“Wall Street owns our government,” [Glenn] Beck declared in one rant this July. “Our government and these gigantic corporations have merged.” He drew a chart to dramatize the revolving door between Washington and Goldman Sachs in both the Hank Paulson and Timothy Geithner Treasury departments. A couple of weeks later, Beck mockingly replaced the stars on the American flag with the logos of corporate giants like G.E., General Motors, Wal-Mart and Citigroup (as well as the right’s usual nemesis, the Service Employees International Union). Little of it would be out of place in a Matt Taibbi article in Rolling Stone. Or, we can assume, in Michael Moore’s coming film, “Capitalism: A Love Story,” which reportedly takes on Goldman and the Obama economic team along with conservative targets.
–Frank Rich, NYT Op-Ed, 20 Sep. 2009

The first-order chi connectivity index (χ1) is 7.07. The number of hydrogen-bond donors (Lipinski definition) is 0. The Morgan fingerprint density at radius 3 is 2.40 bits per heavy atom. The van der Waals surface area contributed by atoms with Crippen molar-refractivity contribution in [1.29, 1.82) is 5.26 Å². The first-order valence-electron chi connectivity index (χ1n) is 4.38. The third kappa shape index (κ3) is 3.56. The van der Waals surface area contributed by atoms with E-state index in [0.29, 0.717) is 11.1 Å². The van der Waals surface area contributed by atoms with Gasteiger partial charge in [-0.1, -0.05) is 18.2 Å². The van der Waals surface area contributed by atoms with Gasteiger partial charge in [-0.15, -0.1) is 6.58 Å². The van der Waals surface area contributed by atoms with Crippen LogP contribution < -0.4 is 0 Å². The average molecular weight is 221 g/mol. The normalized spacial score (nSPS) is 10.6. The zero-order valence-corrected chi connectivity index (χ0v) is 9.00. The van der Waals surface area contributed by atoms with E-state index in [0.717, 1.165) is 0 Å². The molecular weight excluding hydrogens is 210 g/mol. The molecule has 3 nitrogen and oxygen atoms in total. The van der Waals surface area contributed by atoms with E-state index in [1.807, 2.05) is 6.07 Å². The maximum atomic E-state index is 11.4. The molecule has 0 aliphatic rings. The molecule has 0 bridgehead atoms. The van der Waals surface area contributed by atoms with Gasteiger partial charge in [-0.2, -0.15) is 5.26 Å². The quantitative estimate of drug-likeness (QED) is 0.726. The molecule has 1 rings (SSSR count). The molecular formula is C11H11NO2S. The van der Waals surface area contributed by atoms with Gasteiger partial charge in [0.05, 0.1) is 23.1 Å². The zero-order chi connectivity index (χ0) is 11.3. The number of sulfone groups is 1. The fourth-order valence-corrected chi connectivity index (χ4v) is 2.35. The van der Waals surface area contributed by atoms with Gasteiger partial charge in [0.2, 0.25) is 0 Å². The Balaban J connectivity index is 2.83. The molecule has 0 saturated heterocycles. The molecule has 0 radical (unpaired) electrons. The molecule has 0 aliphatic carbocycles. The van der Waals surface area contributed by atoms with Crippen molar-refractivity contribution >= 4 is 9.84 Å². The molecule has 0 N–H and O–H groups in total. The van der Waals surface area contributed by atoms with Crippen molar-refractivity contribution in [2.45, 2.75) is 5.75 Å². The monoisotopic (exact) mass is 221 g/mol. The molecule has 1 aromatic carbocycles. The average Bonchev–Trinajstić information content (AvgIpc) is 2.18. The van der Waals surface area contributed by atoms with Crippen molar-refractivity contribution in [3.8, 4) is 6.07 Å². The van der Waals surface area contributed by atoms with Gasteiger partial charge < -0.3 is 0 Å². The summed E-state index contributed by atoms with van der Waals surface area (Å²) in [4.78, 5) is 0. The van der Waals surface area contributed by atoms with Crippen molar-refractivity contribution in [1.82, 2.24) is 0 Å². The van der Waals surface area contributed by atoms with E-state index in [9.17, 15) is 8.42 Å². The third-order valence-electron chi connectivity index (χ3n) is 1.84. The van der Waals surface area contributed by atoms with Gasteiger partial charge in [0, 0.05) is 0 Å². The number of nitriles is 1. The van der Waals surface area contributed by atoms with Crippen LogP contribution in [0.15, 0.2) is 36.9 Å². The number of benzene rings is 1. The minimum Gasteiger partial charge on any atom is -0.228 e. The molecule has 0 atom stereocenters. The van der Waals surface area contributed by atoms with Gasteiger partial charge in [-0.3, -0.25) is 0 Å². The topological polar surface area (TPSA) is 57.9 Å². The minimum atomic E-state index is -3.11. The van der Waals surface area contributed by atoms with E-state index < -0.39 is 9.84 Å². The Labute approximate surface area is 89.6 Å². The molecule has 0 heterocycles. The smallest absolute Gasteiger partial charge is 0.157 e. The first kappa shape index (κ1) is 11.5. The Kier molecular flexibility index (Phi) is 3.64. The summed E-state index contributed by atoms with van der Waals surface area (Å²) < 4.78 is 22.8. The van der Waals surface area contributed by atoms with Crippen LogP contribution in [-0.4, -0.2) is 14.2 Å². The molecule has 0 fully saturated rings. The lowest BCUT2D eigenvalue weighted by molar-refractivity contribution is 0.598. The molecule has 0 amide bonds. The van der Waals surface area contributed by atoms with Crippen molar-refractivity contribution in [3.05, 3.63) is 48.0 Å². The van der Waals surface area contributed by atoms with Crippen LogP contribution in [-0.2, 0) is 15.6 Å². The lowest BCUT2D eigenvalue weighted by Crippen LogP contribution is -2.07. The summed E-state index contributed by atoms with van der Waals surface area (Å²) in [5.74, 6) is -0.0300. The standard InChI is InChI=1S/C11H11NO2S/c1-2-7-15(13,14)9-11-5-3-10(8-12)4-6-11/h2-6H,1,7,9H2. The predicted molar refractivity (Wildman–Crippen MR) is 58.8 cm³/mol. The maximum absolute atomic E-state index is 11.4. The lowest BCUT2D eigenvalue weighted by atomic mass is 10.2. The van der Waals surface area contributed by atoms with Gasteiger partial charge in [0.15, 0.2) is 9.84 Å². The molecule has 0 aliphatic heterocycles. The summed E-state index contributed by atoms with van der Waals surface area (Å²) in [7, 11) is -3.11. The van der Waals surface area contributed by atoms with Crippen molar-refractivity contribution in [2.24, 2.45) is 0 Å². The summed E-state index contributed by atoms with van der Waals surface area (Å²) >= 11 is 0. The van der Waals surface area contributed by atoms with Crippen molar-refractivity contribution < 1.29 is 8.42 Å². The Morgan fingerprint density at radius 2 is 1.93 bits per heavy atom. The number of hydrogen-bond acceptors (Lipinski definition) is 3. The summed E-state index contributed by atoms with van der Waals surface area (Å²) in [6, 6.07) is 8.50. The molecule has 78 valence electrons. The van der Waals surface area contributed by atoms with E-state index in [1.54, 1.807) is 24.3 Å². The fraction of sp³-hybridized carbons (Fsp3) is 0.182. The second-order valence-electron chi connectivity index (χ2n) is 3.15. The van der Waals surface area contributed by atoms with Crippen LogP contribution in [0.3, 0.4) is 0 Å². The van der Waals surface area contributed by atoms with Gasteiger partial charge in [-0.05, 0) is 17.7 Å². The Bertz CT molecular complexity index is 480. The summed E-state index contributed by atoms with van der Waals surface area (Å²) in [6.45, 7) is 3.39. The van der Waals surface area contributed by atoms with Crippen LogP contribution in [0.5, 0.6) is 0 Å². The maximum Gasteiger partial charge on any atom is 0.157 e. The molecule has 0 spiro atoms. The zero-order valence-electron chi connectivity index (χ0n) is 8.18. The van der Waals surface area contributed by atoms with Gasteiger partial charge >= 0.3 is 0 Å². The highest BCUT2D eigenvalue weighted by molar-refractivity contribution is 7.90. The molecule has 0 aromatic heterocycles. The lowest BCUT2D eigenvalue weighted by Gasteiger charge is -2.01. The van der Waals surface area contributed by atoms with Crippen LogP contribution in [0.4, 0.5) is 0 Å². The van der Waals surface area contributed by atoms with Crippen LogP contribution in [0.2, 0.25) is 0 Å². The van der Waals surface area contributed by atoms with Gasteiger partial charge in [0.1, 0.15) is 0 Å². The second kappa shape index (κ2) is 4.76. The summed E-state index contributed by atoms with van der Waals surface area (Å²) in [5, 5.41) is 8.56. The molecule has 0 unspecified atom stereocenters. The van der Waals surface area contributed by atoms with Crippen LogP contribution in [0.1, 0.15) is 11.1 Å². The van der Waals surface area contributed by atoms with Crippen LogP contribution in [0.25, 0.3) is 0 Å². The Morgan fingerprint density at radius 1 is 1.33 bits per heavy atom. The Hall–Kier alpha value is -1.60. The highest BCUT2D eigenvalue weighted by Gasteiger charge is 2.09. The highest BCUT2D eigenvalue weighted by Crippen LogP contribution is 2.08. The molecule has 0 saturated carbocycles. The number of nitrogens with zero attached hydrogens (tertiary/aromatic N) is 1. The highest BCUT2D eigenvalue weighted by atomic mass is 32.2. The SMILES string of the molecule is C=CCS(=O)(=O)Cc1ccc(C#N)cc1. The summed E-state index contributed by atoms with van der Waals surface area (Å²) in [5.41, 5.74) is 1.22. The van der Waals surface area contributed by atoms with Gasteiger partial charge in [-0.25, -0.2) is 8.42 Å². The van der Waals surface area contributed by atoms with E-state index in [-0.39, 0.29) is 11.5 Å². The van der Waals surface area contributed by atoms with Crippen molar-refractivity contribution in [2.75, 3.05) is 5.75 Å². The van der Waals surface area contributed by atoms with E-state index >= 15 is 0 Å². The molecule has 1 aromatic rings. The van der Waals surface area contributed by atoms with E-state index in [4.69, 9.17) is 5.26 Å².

Far more interesting than Beck himself is the increasingly futile effort to classify the protest movement to which he has connected himself. Here, too, confusion reigns. In part, this is due to the fact that these “tea party” and “9/12″ protests are composed of factions with wildly divergent views about most everything. From paleoconservatives to Ron-Paul-libertarians to LaRouchians to Confederacy-loving, race-driven Southerners to Christianist social conservatives to single-issue fanatics (abortion, guns, gays) to standard Limbaugh-following, Bush-loving Republicans, these protests are an incoherent mishmash without any cohesive view other than: “Barack Obama is bad.” There are unquestionably some highly noxious elements in these groups, but they are far from homogeneous. Many of these people despised the Bush-led …